When Muddy Waters sang, "The blues had a baby and they named it rock and roll," he neglected to mention the idiom's first-born child--jazz. That family history comes to the fore in the Chicago blues band led by Dave Specter. Jazzmen have almost always returned to the blues, yet few blues bands have borrowed so heavily from the brainy energy of jazz improvisation. Specter manages to incorporate an undeniable jazz sensibility, and he does so without jeopardizing either his roadhouse guitar or his blues credentials: a Chicago native, Specter jammed in west-side clubs in the early 80s, then played one summer with the Legendary Blues Band, organized by Calvin Jones and Willie Smith. And his Bluebird horns--trumpeter Rob Mazurek and tenor saxist John Brumbach--sound as if they just stepped out of a hard-bop record session from the 1950s. (I predict it'll be a warm day in March before you hear another blues saxophonist quoting "Blue 7," the 40- year-old bitonal blues line by Sonny Rollins, in one of his solos.) Even the title of their marvelous new Delmark album suggests the jazz connection: Blue- plicity comes ingratiatingly close to the classic Miles Davis title "Boplicity," and I have to think it's not accidental. This line-blurring makes frontman Tad Robinson all the more valuable; with his gritty harp work and barrel-chested vocals, he never lets you forget you've got a blues band on your hands. Tonight's gig doubles as a bon voyage as the Bluebirds head off for a monthlong tour of Europe. Friday, 10 PM, Nick's, 1516 N. Milwaukee; 252-1155.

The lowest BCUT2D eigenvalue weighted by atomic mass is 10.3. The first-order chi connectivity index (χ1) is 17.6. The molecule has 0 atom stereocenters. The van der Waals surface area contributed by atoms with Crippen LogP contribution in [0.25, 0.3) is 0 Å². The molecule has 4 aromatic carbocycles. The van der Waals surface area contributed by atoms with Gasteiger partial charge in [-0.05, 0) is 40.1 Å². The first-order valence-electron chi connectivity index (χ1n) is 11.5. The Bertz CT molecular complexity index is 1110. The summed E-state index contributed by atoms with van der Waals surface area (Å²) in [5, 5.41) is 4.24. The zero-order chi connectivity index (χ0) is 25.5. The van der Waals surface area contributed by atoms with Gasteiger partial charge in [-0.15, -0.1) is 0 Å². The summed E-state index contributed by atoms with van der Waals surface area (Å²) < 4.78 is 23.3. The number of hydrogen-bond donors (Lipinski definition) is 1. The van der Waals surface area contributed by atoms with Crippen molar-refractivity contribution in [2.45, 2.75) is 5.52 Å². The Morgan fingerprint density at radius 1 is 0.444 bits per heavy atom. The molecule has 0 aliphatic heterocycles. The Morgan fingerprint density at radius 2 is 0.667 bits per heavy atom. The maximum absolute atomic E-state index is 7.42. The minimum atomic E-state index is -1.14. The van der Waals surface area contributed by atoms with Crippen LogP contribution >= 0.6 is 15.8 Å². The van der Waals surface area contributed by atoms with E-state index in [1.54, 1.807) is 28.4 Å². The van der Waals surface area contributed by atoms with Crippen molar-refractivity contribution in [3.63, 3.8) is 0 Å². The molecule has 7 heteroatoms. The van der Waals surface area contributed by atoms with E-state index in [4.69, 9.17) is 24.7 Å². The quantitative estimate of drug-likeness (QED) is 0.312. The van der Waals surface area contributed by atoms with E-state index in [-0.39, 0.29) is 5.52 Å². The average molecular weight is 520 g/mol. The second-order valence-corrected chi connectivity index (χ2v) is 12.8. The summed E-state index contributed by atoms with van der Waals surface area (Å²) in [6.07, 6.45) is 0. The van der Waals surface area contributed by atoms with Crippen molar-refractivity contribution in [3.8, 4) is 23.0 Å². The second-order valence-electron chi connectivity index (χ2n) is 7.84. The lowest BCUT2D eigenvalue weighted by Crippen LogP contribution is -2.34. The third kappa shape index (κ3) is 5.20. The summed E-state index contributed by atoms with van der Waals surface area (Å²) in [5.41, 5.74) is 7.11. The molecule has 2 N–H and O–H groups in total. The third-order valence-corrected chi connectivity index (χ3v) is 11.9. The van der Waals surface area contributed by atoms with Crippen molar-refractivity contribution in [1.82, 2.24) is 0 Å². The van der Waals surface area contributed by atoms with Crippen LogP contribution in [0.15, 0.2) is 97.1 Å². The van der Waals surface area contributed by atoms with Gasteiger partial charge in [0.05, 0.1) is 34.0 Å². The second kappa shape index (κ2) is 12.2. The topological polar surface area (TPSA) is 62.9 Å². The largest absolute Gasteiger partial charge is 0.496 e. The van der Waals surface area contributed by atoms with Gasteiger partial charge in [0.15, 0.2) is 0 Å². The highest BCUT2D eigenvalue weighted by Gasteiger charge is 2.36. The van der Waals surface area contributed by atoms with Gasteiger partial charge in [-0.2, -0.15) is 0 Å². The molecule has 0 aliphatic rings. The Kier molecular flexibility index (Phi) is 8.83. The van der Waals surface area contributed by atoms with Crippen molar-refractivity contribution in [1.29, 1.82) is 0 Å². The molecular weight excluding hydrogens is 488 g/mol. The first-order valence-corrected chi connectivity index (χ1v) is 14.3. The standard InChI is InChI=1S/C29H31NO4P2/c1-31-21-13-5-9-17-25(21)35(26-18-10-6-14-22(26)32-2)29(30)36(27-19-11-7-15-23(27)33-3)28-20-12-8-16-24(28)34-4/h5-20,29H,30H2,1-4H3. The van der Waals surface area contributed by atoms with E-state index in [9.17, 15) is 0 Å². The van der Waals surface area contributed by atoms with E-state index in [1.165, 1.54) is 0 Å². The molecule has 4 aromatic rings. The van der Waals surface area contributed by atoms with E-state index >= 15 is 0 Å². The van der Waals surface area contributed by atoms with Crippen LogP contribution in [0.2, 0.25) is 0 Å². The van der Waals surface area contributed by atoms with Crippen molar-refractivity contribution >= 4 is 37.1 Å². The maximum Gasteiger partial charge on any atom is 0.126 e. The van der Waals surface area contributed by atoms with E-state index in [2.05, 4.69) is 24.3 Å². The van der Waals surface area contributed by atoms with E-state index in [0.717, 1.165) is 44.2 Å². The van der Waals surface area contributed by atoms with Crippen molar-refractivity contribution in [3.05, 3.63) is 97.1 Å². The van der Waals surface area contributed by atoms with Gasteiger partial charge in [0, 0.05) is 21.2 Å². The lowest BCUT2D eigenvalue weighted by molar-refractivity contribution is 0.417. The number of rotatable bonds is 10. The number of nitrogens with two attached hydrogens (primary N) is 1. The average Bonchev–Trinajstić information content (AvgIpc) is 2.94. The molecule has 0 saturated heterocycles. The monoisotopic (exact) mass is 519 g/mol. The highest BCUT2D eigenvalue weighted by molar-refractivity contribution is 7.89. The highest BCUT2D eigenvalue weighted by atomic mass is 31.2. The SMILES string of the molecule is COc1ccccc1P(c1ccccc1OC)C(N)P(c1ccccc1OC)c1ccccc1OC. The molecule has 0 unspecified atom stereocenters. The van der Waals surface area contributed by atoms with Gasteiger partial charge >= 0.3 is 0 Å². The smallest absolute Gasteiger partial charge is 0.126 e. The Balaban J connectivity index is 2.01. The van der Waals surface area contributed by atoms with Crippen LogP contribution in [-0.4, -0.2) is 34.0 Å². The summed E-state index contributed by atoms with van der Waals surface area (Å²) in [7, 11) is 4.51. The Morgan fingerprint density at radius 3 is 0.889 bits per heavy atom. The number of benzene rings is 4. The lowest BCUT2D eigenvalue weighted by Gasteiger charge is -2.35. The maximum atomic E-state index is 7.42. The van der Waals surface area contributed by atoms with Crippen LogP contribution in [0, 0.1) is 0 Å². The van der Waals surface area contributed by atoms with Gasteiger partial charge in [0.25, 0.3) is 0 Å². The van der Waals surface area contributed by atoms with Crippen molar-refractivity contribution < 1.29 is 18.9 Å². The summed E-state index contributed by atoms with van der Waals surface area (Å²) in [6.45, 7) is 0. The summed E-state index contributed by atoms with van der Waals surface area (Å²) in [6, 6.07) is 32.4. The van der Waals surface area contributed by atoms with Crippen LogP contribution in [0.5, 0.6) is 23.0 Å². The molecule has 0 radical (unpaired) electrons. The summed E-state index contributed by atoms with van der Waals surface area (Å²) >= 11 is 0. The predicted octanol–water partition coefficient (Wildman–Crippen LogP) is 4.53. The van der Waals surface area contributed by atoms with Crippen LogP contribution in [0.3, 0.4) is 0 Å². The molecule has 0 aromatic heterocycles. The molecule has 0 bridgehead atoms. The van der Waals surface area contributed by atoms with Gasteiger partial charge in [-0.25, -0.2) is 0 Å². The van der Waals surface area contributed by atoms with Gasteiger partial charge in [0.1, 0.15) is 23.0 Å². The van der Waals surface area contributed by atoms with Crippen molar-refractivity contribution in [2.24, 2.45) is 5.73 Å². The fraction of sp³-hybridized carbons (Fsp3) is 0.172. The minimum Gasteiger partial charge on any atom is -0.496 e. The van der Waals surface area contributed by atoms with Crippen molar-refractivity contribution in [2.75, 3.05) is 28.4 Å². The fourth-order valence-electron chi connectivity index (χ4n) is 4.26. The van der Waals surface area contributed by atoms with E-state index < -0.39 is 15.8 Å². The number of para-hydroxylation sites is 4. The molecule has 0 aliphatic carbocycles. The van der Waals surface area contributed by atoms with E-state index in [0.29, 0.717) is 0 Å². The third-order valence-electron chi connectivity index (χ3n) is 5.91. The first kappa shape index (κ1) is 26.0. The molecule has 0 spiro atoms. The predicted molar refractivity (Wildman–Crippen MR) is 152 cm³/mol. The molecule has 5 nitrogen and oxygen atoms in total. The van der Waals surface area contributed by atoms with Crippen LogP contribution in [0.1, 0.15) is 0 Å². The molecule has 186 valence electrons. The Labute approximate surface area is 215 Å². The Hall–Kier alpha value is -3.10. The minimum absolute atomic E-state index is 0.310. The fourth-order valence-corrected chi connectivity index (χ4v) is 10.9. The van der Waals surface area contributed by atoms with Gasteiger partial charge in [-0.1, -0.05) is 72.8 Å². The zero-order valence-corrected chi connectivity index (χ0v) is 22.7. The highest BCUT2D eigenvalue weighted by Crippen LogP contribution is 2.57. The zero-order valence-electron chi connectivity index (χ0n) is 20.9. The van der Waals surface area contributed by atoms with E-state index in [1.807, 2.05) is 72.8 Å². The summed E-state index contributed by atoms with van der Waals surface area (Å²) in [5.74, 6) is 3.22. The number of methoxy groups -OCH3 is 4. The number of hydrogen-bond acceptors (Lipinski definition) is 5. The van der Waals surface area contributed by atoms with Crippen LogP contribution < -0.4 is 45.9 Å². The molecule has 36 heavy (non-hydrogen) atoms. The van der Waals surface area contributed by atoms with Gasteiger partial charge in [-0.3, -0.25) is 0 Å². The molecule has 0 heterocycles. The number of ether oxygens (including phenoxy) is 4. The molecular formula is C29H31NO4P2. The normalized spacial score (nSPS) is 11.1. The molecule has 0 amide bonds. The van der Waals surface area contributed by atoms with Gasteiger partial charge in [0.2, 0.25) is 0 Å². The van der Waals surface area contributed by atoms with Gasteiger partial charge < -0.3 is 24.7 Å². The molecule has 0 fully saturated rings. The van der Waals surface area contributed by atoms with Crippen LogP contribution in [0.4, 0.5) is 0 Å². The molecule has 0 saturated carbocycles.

Art accompanying story in printed newspaper (not available in this archive): photo/Gary Hannabarger.